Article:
Overwatering is the most prevalent cause of Ficus Lyrata leaf yellowing. Overwatering your fiddle leaf fig is most probable if you irrigate it too frequently or if the soil is slow-draining.
As the soil becomes soggy, it attracts several forms of fungus, which cause root rot in the fig plant.
Fiddle leaf figs are endemic to West African rainforests, where they receive plenty of bright, indirect sunshine.
As a result, low light levels may cause leaf yellowing in this plant. This is especially frequent in dark-roomed indoor fiddle leaf figs.
The most likely explanation of your fiddle leaf fig turning yellow after you just repotted or transplanted it from a pot to your outdoor garden is transplant shock.
Though not a prevalent cause of yellowing fiddle leaf fig leaves, pests such as aphids and mealybugs can cause foliar damage that displays as yellow discolouration.
Because these pests feed on the leaf sap, the leaves lose strength and turn yellow.
How do you fix leaf yellowing in fiddle leaf figs?
Change your watering schedule, promote proper drainage, give appropriate light conditions, and fertilize your fiddle leaf fig plant to minimize leaf yellowing.
Post-transplant care, repotting in neutral PH soil, and insect management will all help to resolve Ficus Lyrata leaf yellowing.
Are Ficus Lyrata indoor or outdoor?
It is never a good idea to plant fiddle leaf fig instruments outdoors, because they are tropical plants that do not tolerate the cold.
If you live in an area where temperatures don’t drop below 45 degrees Fahrenheit, you have a better chance at growing your own Ficus Lyrata outdoors.
When planting your outside Ficus Lyrata, it is highly recommended that you amend the soil with compost or peat moss to help promote adequate drainage and aeration.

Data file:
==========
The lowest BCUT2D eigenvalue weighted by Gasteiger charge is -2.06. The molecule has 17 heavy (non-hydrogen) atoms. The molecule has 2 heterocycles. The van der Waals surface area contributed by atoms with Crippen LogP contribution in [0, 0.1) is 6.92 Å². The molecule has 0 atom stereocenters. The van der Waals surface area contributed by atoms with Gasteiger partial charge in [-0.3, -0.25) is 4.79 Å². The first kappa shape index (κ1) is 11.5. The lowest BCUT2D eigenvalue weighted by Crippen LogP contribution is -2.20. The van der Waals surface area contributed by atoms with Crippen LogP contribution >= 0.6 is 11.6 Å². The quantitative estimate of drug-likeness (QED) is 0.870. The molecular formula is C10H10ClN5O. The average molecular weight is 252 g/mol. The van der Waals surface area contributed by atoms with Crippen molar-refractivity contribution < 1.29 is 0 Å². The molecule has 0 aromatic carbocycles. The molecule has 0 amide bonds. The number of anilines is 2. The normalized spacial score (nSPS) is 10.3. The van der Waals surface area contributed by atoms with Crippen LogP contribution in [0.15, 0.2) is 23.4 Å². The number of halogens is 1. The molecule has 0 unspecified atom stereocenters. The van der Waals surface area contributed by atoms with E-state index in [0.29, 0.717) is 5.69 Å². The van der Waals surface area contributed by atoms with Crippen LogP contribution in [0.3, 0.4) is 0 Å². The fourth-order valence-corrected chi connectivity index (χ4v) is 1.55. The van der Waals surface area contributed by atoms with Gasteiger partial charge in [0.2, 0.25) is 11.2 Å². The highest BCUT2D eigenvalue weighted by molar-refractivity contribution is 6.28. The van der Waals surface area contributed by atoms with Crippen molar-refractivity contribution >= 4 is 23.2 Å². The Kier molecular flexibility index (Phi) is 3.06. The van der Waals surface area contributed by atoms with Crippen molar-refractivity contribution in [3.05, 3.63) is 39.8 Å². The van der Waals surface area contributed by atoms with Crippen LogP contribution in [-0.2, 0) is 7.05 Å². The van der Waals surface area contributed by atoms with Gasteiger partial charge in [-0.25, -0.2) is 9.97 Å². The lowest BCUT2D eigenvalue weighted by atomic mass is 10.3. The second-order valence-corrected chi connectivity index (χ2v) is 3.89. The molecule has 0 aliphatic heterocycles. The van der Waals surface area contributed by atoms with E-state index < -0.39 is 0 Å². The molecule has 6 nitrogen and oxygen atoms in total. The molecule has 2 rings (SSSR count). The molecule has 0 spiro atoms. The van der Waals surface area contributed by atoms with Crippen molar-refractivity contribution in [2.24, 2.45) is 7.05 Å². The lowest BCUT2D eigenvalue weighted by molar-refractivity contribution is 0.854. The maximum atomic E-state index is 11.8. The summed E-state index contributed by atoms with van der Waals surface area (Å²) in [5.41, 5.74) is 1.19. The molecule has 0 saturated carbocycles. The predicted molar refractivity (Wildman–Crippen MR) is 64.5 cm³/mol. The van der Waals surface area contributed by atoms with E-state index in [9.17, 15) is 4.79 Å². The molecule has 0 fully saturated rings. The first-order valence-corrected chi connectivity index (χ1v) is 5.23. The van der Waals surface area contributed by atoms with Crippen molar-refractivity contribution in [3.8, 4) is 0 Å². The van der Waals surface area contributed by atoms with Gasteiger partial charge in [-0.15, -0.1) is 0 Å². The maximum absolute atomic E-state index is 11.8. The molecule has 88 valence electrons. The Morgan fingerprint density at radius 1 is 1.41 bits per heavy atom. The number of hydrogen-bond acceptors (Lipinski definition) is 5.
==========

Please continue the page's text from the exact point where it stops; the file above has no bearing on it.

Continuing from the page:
Ficus Lyrata, sometimes known as the fiddle-leaf fig, is an excellent indoor specimen plant. The leaves are big, richly veined, and violin-shaped, and grow erect on a tall plant.
Are cats allergic to Ficus Lyrata?
Fiddle leaf figs, unfortunately, are harmful to cats. Fiddle leaf figs can induce oral irritation, acute burning within the mouth, tongue, and lips, excessive drooling, vomiting, and trouble swallowing if consumed.
When dogs and other animals consume fiddle leaf figs, they experience the same negative effects.
The poisonous component of the fiddle leaf fig is known as insoluble calcium oxalate.
When swallowed, these needle-like crystals attach themselves in a person’s or animal’s mouth, throat, and stomach.
Fiddle leaf figs are harmful to cats, dogs, and even people because of this.
These crystals are frequently seen throughout the plant, including the stems and leaves.
Are coffee grounds good for Ficus Lyrata?
When using diluted coffee or coffee grounds on fiddle leaf figs, there are several hazards.
Applying coffee grounds directly to indoor plant soil can cause excessive moisture retention, fungal overgrowth, and plant development impairment owing to over-acidification of the soil.
Without a comprehensive compost and decomposition system, as well as sufficient drainage, the grinds will accumulate and potentially block airflow to the soil.
This, in turn, will encourage the growth of gnats and mold in the soil.
Understanding acidity and your plant is essential for understanding how coffee might damage your fiddle leaf fig plant.
Excess acidity originates from soil breakdown. Potted soil has a propensity to get more acidic over time, so you must work hard to maintain yours alkaline.
This is one reason why growing beautiful hydrangeas in pots is simpler, especially if you live in an alkaline climate.
As the final stage of my water filtration system, I utilize an alkalinity filter. This comes after a whole-house water filter, softener (only if you have really hard water), and an under-sink reverse osmosis filter to provide alkalinity to all of my plants for this purpose.
How do I strengthen my Ficus Lyrata?
Because leaves supply a lot of nourishment to the trunk, they perform an important function in enabling it to strengthen and thicken.
My recommendation is to keep the lowest leaves on as long as possible. When you have that tree shape, the trunk will be sturdy enough to sustain a top-heavy canopy.
Lower leaves of FLFs will ultimately fall off as they age. As a result, you may not need to manually remove them.
FLFs naturally grow larger and larger leaves as they mature, which contributes to their top-heavy appearance.
If you detect new huge leaves forcing the stem or trunk to lean, follow the measures about for light and air movement to allow the stem to catch up in strength to its leaf size.